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E-mail headers, how to turn them on, why they are useful, and how they can help you reduce SPAM

The header of an e-mail is the part of an e-mail message that contains the “who, what, where” information. The most common headers are the “To:”, “From:” and “Subject” lines. Carbon Copy, “CC:” is another one you might see often. There are many other headers you could see in a message but you may not have access to edit them.

These headers contain information about the mail program used to create the message, what mail server sent the message, what mail server received the message, a message id that is used by the sending server, etc.

By default, most e-mail programs only display a few headers, “To:”, “From:”, “Subject:”, maybe “CC:”, and maybe “BCC:”. With the volume of SPAM mail, unsolicited e-mail, the additional headers can be used to determine where the SPAM came from, since most of the time the “From:” field contains a fake address.


Headers in Thunderbird

To view mail headers in Thunderbird, select View from the menu bar, Headers..., All

Headers in Webmail

If you use Webmail, mail headers are viewed by selecting the Message Source menu when viewing a single message. After doing so, a new window pops open with all the message headers, and the entire message content, visible. You can select the contents of this window, copy it to the clipboard, (Control-C on Windows, Command-C on a Mac) and paste it into a new message if you intend to forward the headers to someone.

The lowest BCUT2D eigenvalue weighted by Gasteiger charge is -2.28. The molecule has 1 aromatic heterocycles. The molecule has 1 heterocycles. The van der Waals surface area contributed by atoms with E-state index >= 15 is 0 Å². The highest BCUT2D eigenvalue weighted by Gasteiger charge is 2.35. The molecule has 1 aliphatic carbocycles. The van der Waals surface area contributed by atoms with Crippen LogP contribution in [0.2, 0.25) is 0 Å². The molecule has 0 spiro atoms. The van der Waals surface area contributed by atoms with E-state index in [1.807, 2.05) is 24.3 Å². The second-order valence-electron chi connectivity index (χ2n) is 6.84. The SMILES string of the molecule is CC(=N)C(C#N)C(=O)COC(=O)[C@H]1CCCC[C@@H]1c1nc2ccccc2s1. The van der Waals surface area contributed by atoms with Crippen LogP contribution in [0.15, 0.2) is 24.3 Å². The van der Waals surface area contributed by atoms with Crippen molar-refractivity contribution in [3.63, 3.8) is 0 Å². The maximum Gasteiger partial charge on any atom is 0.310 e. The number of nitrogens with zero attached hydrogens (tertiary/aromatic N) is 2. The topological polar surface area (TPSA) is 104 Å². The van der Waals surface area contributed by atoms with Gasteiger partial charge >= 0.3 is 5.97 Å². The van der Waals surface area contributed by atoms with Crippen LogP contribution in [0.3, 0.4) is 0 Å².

Headers in Outlook

If you use Outlook Express, mail headers are turned on/off in the View menu. Pull down to All Headers.

Comparison of header information in two different header views

Here’s an example showing the difference in headers between having a default listing visible and having all the headers visible. First, “normal” mail headers:


From: KVUE-WeatherWarn@central.weatherwarn.net
Date: Wed Jan 23, 2002 08:13:41 AM US/Central
To: WeatherWarn@southwestern.edu, Subscribers@southwestern.edu
Subject: KVUE Email Forecast

Here’s the same example with all the headers visible:

From: KVUE-WeatherWarn@central.weatherwarn.net
Date: Wed Jan 23, 2002 08:13:41 AM US/Central
To: WeatherWarn@southwestern.edu, Subscribers@southwestern.edu
Subject: KVUE Email Forecast
Return-Path: <deadmail@central.weatherwarn.net>
Received: from central.weatherwarn.net (te-64-113-192-70.transedge.com [64.113.192.70]) by ralph2.southwestern.edu (8.11.6/8.11.6) with ESMTP id g0NEMT904479; Wed, 23 Jan 2002 08:22:30 -0600
Message-Id: <B0008989381@central.weatherwarn.net>
Mime-Version: 1.0
Content-Type: text/html; charset=iso-8859-1
Content-Transfer-Encoding: quoted-printable
Original-Sender: KVUE-WeatherWarn@central.weatherwarn.net
Sender: 8ht0-request@central.weatherwarn.net
X-Ecs-Mailscanner: Found to be clean

Having all headers visible is important if you want to try and reduce the amount of SPAM mail. Here at SU, you can forward the offending e-mail to abuse@southwestern.edu with ALL HEADERS turned on. It is very important to have the headers turned on. Without all headers visible, there is insufficient information for the mail adminstrators to block any further mail from that address.




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